Passchier Astaire Handlebar Review
Over the past couple years, Passchier has been making some waves with their stylish, vibration-absorbing bamboo handlebars. They recently added a new narrower bar to the lineup—dubbed the Astaire bar—and let us try them out. Follow along as Lew asks some tough questions and gives his impressions on these flexy bars.
There's no denying that handlebars made from bamboo split opinion. I asked my Twitter followers what they thought about them, and the response was pretty much 50-50. My initial scepticism had to be kept in check: how could wood be a sensible choice for handlebars? Surely they'll snap. But Barry tested Passchier's Gump bars and that didn't end with a face full of splinters. In fact, he quite liked them… and surely he wouldn't want to take out one of his new writers… I'll be okay. Still, doubt was on my mind; so before fitting the bars, I thought it would be sensible to do some due diligence. How strong is bamboo? I asked Google. And the trusty source of all knowledge put my worries to bed. Bamboo reportedly has a higher tensile strength than steel… although I'm not quite sure what that really means. It's also used as scaffolding in all sorts of places around the world. That's got to count for something, right?
One thing is for certain: these bars are beautiful. Photographs don't do them justice, and the finish is impeccable. A piece of art in their own right, it felt almost criminal knowing that I was going to take them off-road with the potential to be busted up. The minimal look seriously appeals to me and they're a head-turner. Some riders might be used to the little alignment markers most bars nowadays come with to allow for centralised and perfectly rolled bars, but I was happy to swap these out for the perfectly unspoiled wood instead.
First, A Quick Lesson On Preparation
With my doubts somewhat eased, it was time to fit the Astaires on a bike. My rigid alloy gravel bike would have been my first choice, but review gear doesn't often stay on my bike long before being switched out again. The drop bars, and accompanying hooded brakes/gears weren't going to make for an easy swap, so the gravel bike was ruled out. Instead, I chose my steel hardtail—a Stif Squatch. I stripped the bike of the usual bars, taking care to slide my brake levers off and onto the Passchier bars without scratching the finish. Finally, it was time to tighten the stem. Except it wasn't. The 31.8mm diameter of the bamboo bars (obviously) didn't fit the 35mm stem clamp I already had fitted. And I didn't have a spare. Thankfully, next-day delivery meant that I had a stem quickly enough to complete the test, but I was also reminded to be better prepared. I can also confirm that the Astaire bars are indeed 31.8mm in diameter, despite not being listed on Passchier's website.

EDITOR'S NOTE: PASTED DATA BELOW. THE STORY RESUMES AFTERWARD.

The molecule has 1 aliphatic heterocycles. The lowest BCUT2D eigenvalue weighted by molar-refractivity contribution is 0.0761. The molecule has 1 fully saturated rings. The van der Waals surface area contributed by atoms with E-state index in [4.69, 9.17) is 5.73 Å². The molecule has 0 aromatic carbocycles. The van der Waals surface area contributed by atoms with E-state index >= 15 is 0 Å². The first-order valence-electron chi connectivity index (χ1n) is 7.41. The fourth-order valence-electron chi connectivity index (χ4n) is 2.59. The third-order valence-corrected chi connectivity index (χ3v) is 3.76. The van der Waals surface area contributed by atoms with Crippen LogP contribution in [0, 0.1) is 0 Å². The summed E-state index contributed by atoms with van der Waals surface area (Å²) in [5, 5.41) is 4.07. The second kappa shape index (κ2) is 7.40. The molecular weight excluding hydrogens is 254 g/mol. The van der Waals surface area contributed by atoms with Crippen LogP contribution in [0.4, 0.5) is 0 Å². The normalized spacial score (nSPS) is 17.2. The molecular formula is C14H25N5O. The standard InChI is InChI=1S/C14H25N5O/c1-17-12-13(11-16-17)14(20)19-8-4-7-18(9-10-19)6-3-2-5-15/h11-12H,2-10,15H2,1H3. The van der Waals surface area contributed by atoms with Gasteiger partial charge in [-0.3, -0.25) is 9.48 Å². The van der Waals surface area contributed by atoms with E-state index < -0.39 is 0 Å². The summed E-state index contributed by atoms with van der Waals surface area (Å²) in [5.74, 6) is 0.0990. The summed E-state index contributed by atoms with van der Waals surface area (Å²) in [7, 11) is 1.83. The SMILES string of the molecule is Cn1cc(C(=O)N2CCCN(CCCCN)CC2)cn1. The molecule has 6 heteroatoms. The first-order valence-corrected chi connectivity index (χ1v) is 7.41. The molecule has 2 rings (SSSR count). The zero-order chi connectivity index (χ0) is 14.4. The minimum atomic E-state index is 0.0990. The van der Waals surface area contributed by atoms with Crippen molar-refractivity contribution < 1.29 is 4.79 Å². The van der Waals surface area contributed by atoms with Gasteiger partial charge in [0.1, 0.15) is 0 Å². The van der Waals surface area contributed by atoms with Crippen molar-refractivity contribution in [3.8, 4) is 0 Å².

After fitting the bars and reading the accompanying information, my first question was: who are these bars for? The instructions made it clear that the bars aren't made for trail riding, and their narrow 620mm width confirmed this. The vibration dampening properties (more on this soon) suit off-road riding, but the bars' narrowness offers less control than I'd have liked, when riding on double track. Perhaps I'm so used to 800mm handlebars on my mountain bikes that anything much smaller feels twitchy and less stable.